In the limited research that exists, we find that sodium, potassium, and body water are energetically peed out during extended fasts. As far as electrolytes go, you see significant sodium excretion (called natriuresis) that peaks around day four of the fast, with a similar but less pronounced pattern of excretion for potassium.

In one 1970s experiment, a morbidly obese man fasted for 382 days. This intervention more than halved his body weight. According to the authors, there were no complications worth mentioning.

It’s interesting to note, however, that his sodium and potassium levels dropped significantly during the first 100 days of the fast. They later stabilized, but one wonders if these stabilizing electrolytes were leached from his bones. When your blood is low on electrolytes, your body goes digging for them.

Another study took a different approach, giving 46 obese individuals a daily electrolyte supplement over the course of a six week fast. The group lost, on average, 56 pounds “without producing severe electrolyte disturbances seen with other modalities.” In other words, their electrolyte levels remained largely normal.

Benefits of Electrolytes While Fasting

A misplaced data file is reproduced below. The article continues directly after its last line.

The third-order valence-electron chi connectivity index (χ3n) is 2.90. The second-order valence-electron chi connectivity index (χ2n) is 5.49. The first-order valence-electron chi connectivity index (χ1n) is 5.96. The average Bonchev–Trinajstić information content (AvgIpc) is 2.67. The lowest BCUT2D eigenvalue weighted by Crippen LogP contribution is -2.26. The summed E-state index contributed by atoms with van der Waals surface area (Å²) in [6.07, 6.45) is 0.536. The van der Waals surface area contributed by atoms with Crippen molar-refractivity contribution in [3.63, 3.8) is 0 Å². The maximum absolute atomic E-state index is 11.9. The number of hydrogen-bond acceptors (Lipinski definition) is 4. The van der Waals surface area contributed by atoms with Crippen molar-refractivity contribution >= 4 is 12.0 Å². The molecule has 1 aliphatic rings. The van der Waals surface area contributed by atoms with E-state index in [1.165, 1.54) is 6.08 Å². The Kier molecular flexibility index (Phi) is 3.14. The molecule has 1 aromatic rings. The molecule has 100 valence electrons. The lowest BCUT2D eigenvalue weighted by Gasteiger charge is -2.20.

Any fast over 12 hours increases the likelihood of electrolyte deficiency. There are two main reasons for this:

  1. Food (especially plant matter) is the main source of every electrolyte except sodium. When you fast, you cut off your supply.
  2. Fasting precipitously lowers insulin levels. As a result, your kidneys start expelling sodium, potassium, and water with great gusto.

Taking electrolytes during a fast can prevent deficiency. This has the following benefits.

#1: More energy, less keto flu

You’ve probably heard of the keto flu. It’s a term for the low energy, headaches, fatigue, and malaise often experienced during the transition to a low-carb diet.

Keto flu, though, is often just a case of low sodium. The remedy isn’t to “wait it out”. The remedy is to increase salt intake.